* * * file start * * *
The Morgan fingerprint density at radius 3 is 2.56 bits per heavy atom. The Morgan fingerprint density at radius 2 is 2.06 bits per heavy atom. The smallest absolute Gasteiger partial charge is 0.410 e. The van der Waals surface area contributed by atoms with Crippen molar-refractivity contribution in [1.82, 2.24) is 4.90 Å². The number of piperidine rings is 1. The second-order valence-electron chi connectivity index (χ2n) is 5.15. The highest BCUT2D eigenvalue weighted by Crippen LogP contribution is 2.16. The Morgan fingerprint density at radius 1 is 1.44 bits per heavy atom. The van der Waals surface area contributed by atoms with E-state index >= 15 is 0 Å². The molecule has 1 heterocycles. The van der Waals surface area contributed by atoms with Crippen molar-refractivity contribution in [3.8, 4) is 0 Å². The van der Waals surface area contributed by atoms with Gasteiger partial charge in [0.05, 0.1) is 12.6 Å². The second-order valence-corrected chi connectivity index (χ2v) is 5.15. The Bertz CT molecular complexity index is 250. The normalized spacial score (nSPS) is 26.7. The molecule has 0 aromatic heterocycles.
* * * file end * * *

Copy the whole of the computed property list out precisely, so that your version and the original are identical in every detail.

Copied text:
The Morgan fingerprint density at radius 3 is 2.56 bits per heavy atom. The Morgan fingerprint density at radius 2 is 2.06 bits per heavy atom. The smallest absolute Gasteiger partial charge is 0.410 e. The van der Waals surface area contributed by atoms with Crippen molar-refractivity contribution in [1.82, 2.24) is 4.90 Å². The number of piperidine rings is 1. The second-order valence-electron chi connectivity index (χ2n) is 5.15. The highest BCUT2D eigenvalue weighted by Crippen LogP contribution is 2.16. The Morgan fingerprint density at radius 1 is 1.44 bits per heavy atom. The van der Waals surface area contributed by atoms with E-state index >= 15 is 0 Å². The molecule has 1 heterocycles. The van der Waals surface area contributed by atoms with Crippen molar-refractivity contribution in [3.8, 4) is 0 Å². The van der Waals surface area contributed by atoms with Gasteiger partial charge in [0.05, 0.1) is 12.6 Å². The second-order valence-corrected chi connectivity index (χ2v) is 5.15. The Bertz CT molecular complexity index is 250. The normalized spacial score (nSPS) is 26.7. The molecule has 0 aromatic heterocycles.